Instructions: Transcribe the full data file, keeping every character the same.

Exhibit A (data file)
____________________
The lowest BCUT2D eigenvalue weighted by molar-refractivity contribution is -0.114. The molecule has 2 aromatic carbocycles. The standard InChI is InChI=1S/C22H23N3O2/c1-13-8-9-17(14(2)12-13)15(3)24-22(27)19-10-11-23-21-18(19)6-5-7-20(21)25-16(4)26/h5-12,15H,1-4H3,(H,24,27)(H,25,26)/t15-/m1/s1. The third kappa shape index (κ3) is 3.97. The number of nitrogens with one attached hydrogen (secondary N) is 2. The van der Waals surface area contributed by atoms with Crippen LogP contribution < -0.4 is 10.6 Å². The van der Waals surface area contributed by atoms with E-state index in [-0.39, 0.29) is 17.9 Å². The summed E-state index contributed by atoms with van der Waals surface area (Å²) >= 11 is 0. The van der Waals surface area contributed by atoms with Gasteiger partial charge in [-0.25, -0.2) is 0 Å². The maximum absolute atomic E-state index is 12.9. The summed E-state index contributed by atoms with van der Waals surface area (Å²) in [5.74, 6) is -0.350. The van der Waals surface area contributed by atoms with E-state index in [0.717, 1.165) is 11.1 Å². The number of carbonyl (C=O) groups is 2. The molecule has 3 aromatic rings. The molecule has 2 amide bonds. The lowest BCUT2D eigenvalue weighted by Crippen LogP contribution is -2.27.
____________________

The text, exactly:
The lowest BCUT2D eigenvalue weighted by molar-refractivity contribution is -0.114. The molecule has 2 aromatic carbocycles. The standard InChI is InChI=1S/C22H23N3O2/c1-13-8-9-17(14(2)12-13)15(3)24-22(27)19-10-11-23-21-18(19)6-5-7-20(21)25-16(4)26/h5-12,15H,1-4H3,(H,24,27)(H,25,26)/t15-/m1/s1. The third kappa shape index (κ3) is 3.97. The number of nitrogens with one attached hydrogen (secondary N) is 2. The van der Waals surface area contributed by atoms with Crippen LogP contribution < -0.4 is 10.6 Å². The van der Waals surface area contributed by atoms with E-state index in [-0.39, 0.29) is 17.9 Å². The summed E-state index contributed by atoms with van der Waals surface area (Å²) >= 11 is 0. The van der Waals surface area contributed by atoms with Gasteiger partial charge in [-0.25, -0.2) is 0 Å². The maximum absolute atomic E-state index is 12.9. The summed E-state index contributed by atoms with van der Waals surface area (Å²) in [5.74, 6) is -0.350. The van der Waals surface area contributed by atoms with E-state index in [0.717, 1.165) is 11.1 Å². The number of carbonyl (C=O) groups is 2. The molecule has 3 aromatic rings. The molecule has 2 amide bonds. The lowest BCUT2D eigenvalue weighted by Crippen LogP contribution is -2.27.